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Metal Casting Technologies : December 2006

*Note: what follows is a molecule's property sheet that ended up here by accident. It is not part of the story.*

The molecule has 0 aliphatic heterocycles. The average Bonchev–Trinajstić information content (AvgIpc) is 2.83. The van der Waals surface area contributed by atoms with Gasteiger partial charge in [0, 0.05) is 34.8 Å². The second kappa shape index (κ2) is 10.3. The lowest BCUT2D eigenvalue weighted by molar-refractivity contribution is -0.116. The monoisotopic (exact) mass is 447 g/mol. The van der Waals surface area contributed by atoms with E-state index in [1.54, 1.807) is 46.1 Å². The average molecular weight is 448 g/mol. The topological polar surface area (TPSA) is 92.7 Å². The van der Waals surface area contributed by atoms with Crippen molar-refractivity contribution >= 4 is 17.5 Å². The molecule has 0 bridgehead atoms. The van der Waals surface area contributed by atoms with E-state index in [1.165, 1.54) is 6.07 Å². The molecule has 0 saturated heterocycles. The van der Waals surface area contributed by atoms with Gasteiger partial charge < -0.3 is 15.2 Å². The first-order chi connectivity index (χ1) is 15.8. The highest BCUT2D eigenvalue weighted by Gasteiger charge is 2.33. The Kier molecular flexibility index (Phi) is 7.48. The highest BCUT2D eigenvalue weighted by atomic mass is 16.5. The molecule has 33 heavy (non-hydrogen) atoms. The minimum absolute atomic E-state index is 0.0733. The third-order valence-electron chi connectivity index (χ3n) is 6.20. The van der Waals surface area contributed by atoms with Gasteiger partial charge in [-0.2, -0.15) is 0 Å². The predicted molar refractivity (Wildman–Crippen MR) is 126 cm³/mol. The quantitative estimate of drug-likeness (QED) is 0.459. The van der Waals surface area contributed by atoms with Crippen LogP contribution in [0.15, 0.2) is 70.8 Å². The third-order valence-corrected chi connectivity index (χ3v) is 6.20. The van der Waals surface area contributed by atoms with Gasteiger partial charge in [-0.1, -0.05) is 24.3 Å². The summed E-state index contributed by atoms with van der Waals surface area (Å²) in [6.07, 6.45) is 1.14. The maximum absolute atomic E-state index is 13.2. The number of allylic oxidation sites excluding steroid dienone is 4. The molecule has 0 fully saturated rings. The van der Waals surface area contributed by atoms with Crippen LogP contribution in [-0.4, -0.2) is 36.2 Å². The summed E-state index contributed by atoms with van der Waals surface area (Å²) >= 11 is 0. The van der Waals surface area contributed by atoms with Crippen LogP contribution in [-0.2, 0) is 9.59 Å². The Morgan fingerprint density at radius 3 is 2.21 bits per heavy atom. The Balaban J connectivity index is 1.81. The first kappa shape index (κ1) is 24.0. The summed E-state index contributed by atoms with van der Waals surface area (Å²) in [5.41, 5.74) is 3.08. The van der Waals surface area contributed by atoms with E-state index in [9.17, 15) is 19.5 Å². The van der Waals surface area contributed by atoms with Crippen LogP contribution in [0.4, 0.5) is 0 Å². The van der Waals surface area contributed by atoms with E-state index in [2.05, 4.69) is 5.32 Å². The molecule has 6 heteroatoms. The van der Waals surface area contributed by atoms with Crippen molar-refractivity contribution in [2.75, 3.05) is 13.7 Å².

METAL Casting Technologies December 2006 6 BRIEFINGS Using Waste Heat for Energy Savings Recovering low and medium grade waste heat from industrial processes potentially offers substantial energy savings. Satellite technology can be used to monitor hot spots. The high-temperature processes used in producing commodities such as alumina, base metals, iron and steel wastes heat in various forms. According to research scientist Dr John Sanderson of the CSIRO in Australia, little is being done to recover low to medium grade waste heat (less than 500oC), which accounts for more than half of the total heat generated in industry. "Capturing this energy could help industry improve its environmental performance and realise substantial energy savings," he says. "It's a reasonable assumption that thermal imaging data could be used to identify large waste-heat emissions," Dr Sanderson says. More information on Dr Sanderson's research can be found at: www.minerals.csiro.au/processoct06 Robert "Darcy" Hamill Appointed New AFI President The Australian Foundry Insitute has a new President. Darcy Hamill commenced his foundry career in 1979 as a clerical assistant at the now defunct PC Timms & Co Foundry in Perth, Western Australia. He soon became, under the mentorship of Harry White, an estimator/ salesman. He continued to move on and joined SS Engineering & Foundry and then together with Peter Glenny purchased a small non-ferrous foundry. In 2001 he was nominated for a position on the AFI Committee in Western Australia. He has continued to serve on this committee and for the last three years also on the National Council. He is enthusiastic about the AFI Conference in Perth next year as he is firmly convinced that relationships developed during these gatherings are very important. OPINION Australian Metals Research - Leader Environmental Sustainability Led by the UK Stern report and reinforced by Al Gore's film, An Inconvenient Truth, western governments have been forced to narrow their focus on climate change and the sustainability of the planet. A creeping awareness in the minds of many millions of people who share and care for the earth have started to explore and ask for solutions as to how industry's mantra of "growth, growth, growth" and "bottom line shareholder benefits" is actually sustainable. Al Gore has stated that our relationship with the planet has been transformed by the magnification and effectiveness of our technologies. The accumulated power of our technologies does not have the dramatic visual effect of a nuclear explosion but, taken altogether, they have magnified our ability to do harm to the ecological integrity of the planet. It is now time to rethink the habit of exploiting the earth in an unconstrained way. Clearly the marketplace has always assisted to allocate resources and assist human endeavour but we can no longer rest on the assumption that the markets will sort it out. The reality is that, without intervention and action they will not. The invisible hand of supply and demand in all its various forms has been a very powerful mechanism to measure value. But the way markets recognise value where the environment is concerned is now flawed. The Metals Casting Industry Reducing its Environmental Footstep The metals casting industry has been in the front line of fire for many years as a heavy polluting industry. However, in recent years there has been increasing acknowledgement and solutions using research, innovation and training. A leader with a firm grasp of the future and recognition of environmental sustainability is the Cooperative Research Centre, (CAST CRC) in Australia which is specialising in research on the light metals aluminium, magnesium and titanium as well as ferrous metals. It is one of the world's leading light metal research institutes and a member of the Global Light Metals Alliance which includes members from Canada, USA, Germany and Austria. The future of the motor vehicle industry and its place in the environmental sustainability profile will heavily depend on increasing clever technology using light metals. CAST has a goal with its Environmental Sustainability program to allow industry to easily apply Life Cycle Analysis techniques to identify strategies to improve their processes and products. The end result will be companies that are able to achieve net environmental gains over their competitor's processes and products. CAST Emission Knowledge Data Bank CAST researchers are also using Life Cycle Thinking which involves the collection of detailed information on environmental impacts to form the basis of an emission knowledge database of materials and processes. This information will allow CAST to ensure research outcomes are sustainable and also to highlight and prioritise industry actions. For the Metals Casting Industry this research and application of its outcomes will be a major contribution to the planet's sustainability. Barbara Cail, Publisher We would welcome your opinions which can be submitted to firstname.lastname@example.org